Most countries do not have blasphemy laws, and do not feel that they need them, disproving the argument that they might be needed. A growing number of countries have moved to repeal or abolish their blasphemy laws. UNESCO, in World trends in freedom of expression and media development, 2014, reported that “In law reform, there has been a trend towards repeal of blasphemy and religious offence laws.” France abolished its blasphemy laws in 1881, except for the Alsace-Moselle region which was part of Germany at the time, and Sweden in 1970.  In 1995, Australia abolished and repealed all blasphemy laws at the Federal Level. In 2008, the United Kingdom abolished its laws, Norway did so with Acts in 2009 and 2015, the Netherlands in 2014, Iceland in 2015, Malta, and France (remaining laws in the Alsace-Moselle region) in 2016, and Denmark in 2017 and Canada has introduced a Bill to repeal their law.

From 1999 to 2010, there was a push by Islamists and their apologists to extend blasphemy laws, under the guise of “defamation of religions”, another name for a blasphemy law, to cover all religions. This push was promoted at the United Nations by the Organisation of Islamic Cooperation (OICD) led by Pakistan. However, law commissions, international jurists, United Nations agencies, many individual countries, and NGOs promoting freedom of expression and freedom of religion all rejected this proposal as unrealistic and impracticable on the one hand and against freedom of religion and expression on the other. The OIC abandoned the defamation of religions approach in 2011 when it joined with other countries in promoting freedom of speech with restrictions on hate speech promoting the imminent incitement of hatred and violence against individuals or groups. However, there are some countries that still have laws that seek to protect all religions, but these laws are no better than laws that seek to protect just one religion, and such countries tend to have more problems with these laws than countries that have no blasphemy laws at all.

Since the NZ parliament voted against immediate repeal there have been two significant developments. Denmark repealed their Blasphemy law on the 2nd June 2017 with government support. Denmark, the only Scandinavian country to not have repealed their blasphemy law, had until this year been known as a significant hold out country against repeal, arguing that the law might be needed one day to prevent public disorder. In reality, it is known that the opposite occurs; the existence of blasphemy laws are used by religious agitators to promote disorder. The blasphemy laws came to public attention early this year when a man was charged with blasphemy with the approval of an attorney general for burning a Koran and posting a video of it on Facebook. It seems that earlier someone had burnt a bible and not been charged. The public reaction to this unequal treatment helped make the government change their mind.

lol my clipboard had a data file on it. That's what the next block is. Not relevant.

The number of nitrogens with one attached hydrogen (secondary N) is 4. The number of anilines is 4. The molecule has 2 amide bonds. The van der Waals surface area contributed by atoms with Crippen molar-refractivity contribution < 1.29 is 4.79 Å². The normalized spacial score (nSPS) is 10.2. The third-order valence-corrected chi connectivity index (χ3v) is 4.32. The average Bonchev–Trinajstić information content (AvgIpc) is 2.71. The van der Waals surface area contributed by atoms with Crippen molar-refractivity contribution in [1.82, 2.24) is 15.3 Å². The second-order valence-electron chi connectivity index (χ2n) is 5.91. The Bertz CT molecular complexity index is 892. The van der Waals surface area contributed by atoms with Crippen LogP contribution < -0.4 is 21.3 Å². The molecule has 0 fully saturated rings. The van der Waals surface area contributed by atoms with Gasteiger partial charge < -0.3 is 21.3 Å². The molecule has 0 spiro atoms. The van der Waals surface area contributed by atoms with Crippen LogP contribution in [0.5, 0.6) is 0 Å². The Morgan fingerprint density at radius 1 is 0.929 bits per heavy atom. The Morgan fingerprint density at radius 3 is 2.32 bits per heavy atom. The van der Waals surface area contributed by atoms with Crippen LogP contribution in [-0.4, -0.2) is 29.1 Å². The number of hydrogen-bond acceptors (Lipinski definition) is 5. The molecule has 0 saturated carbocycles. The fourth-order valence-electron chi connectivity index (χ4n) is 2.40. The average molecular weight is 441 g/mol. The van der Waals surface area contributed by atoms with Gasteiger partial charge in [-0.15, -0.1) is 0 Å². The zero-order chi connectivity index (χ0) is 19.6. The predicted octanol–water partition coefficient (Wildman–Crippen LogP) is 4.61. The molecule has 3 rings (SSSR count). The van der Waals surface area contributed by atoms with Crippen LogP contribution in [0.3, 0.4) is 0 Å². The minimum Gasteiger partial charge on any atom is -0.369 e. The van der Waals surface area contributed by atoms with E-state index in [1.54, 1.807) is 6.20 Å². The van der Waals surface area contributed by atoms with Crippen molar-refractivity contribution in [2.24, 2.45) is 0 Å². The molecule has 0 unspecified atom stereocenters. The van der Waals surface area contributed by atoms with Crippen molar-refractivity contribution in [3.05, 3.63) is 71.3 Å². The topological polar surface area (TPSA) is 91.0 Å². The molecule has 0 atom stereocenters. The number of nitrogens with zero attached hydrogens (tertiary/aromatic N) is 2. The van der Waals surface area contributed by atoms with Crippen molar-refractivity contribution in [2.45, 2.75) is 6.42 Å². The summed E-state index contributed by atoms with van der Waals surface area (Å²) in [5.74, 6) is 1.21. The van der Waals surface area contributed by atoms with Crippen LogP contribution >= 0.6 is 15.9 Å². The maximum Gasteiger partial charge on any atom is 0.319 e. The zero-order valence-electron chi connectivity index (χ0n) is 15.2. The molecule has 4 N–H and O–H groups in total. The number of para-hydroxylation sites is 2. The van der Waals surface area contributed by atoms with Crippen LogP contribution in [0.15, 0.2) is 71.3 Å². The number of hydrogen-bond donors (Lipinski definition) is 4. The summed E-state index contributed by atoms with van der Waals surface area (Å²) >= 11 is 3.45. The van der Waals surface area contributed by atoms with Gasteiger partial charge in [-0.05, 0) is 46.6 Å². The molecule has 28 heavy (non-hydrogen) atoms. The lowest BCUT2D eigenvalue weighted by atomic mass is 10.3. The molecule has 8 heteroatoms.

Canada has a blasphemy law that is almost the same as ours. Wikipedia reports:

Over the summer of 2016, a petition to parliament asking that the blasphemous libel law be repealed was circulated by several Canadian humanist groups. The petition was presented to the Government in December 2016. It responded in January 2017, stating that “blasphemous libel, along with numerous other provisions of the Criminal Code, are presently under review by the Minister [of Justice] and her officials”. On June 6, 2017 Bill C-51, an Act to Amend the Criminal Code was introduced in the House of Commons by Justice Minister Jody Wilson-Raybould. The act would repeal section 296 of the Criminal Code relating to blasphemous libel, as well as various other provisions of the Criminal Code which have been ruled or may be unconstitutional.

As this is a Canadian government sponsored Bill there is a good chance that it will succeed.

In New Zealand, we need to remain vigilant. If you have not yet done so, write to or ask your Member of Parliament, or parliamentary candidates in the upcoming election and point out that you consider this to be an important issue. Ask them to support the repeal of section 123 and to state their position on this issue.

While we are working on a number of other initiatives to promote repeal of this law you may have other useful ideas that we have not thought of. Please let us know your ideas. We would also like to hear which members of parliament are in favour of repeal and which are against it.